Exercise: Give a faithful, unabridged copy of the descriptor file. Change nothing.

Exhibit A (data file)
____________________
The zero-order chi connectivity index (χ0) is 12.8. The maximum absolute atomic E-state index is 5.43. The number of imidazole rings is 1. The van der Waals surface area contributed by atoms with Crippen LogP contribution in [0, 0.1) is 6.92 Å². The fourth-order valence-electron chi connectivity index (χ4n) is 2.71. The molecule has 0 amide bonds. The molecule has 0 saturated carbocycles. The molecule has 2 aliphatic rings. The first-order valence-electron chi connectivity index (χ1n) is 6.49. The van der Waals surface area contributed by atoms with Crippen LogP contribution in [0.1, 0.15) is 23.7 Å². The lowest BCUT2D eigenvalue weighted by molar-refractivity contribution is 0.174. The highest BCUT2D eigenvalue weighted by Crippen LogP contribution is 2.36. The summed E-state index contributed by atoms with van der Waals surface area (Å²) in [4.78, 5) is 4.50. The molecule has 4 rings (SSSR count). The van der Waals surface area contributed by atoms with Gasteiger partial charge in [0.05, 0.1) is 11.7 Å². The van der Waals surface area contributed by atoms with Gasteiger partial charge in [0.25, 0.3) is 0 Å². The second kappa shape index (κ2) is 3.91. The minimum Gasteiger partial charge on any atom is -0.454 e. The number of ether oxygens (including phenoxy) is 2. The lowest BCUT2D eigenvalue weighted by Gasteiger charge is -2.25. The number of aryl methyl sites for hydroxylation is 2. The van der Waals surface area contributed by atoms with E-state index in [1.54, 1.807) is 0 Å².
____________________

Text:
The zero-order chi connectivity index (χ0) is 12.8. The maximum absolute atomic E-state index is 5.43. The number of imidazole rings is 1. The van der Waals surface area contributed by atoms with Crippen LogP contribution in [0, 0.1) is 6.92 Å². The fourth-order valence-electron chi connectivity index (χ4n) is 2.71. The molecule has 0 amide bonds. The molecule has 0 saturated carbocycles. The molecule has 2 aliphatic rings. The first-order valence-electron chi connectivity index (χ1n) is 6.49. The van der Waals surface area contributed by atoms with Crippen LogP contribution in [0.1, 0.15) is 23.7 Å². The lowest BCUT2D eigenvalue weighted by molar-refractivity contribution is 0.174. The highest BCUT2D eigenvalue weighted by Crippen LogP contribution is 2.36. The summed E-state index contributed by atoms with van der Waals surface area (Å²) in [4.78, 5) is 4.50. The molecule has 4 rings (SSSR count). The van der Waals surface area contributed by atoms with Gasteiger partial charge in [0.05, 0.1) is 11.7 Å². The van der Waals surface area contributed by atoms with Gasteiger partial charge in [0.25, 0.3) is 0 Å². The second kappa shape index (κ2) is 3.91. The minimum Gasteiger partial charge on any atom is -0.454 e. The number of ether oxygens (including phenoxy) is 2. The lowest BCUT2D eigenvalue weighted by Gasteiger charge is -2.25. The number of aryl methyl sites for hydroxylation is 2. The van der Waals surface area contributed by atoms with E-state index in [1.54, 1.807) is 0 Å².